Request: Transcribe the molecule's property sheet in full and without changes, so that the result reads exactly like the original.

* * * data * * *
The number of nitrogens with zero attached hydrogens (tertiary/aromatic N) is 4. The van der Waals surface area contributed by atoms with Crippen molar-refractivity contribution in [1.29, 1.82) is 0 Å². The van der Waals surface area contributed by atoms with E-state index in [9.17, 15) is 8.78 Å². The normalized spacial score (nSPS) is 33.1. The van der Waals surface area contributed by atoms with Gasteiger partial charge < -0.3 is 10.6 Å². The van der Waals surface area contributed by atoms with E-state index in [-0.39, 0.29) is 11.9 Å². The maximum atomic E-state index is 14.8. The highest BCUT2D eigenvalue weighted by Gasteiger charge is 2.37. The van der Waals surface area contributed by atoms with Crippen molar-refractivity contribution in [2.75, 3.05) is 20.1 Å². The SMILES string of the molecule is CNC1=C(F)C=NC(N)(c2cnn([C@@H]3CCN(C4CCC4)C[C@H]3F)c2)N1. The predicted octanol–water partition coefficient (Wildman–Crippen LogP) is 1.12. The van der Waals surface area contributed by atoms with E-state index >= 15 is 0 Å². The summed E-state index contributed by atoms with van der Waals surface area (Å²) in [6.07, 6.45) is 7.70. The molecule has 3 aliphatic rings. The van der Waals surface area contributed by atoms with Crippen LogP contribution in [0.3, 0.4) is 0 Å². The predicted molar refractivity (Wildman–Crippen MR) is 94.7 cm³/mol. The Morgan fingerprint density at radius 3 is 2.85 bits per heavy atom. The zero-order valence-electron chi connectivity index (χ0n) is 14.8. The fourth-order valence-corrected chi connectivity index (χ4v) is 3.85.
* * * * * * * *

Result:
The number of nitrogens with zero attached hydrogens (tertiary/aromatic N) is 4. The van der Waals surface area contributed by atoms with Crippen molar-refractivity contribution in [1.29, 1.82) is 0 Å². The van der Waals surface area contributed by atoms with E-state index in [9.17, 15) is 8.78 Å². The normalized spacial score (nSPS) is 33.1. The van der Waals surface area contributed by atoms with Gasteiger partial charge < -0.3 is 10.6 Å². The van der Waals surface area contributed by atoms with E-state index in [-0.39, 0.29) is 11.9 Å². The maximum atomic E-state index is 14.8. The highest BCUT2D eigenvalue weighted by Gasteiger charge is 2.37. The van der Waals surface area contributed by atoms with Crippen molar-refractivity contribution in [2.75, 3.05) is 20.1 Å². The SMILES string of the molecule is CNC1=C(F)C=NC(N)(c2cnn([C@@H]3CCN(C4CCC4)C[C@H]3F)c2)N1. The predicted octanol–water partition coefficient (Wildman–Crippen LogP) is 1.12. The van der Waals surface area contributed by atoms with E-state index >= 15 is 0 Å². The summed E-state index contributed by atoms with van der Waals surface area (Å²) in [6.07, 6.45) is 7.70. The molecule has 3 aliphatic rings. The van der Waals surface area contributed by atoms with Crippen LogP contribution in [0.3, 0.4) is 0 Å². The predicted molar refractivity (Wildman–Crippen MR) is 94.7 cm³/mol. The Morgan fingerprint density at radius 3 is 2.85 bits per heavy atom. The zero-order valence-electron chi connectivity index (χ0n) is 14.8. The fourth-order valence-corrected chi connectivity index (χ4v) is 3.85.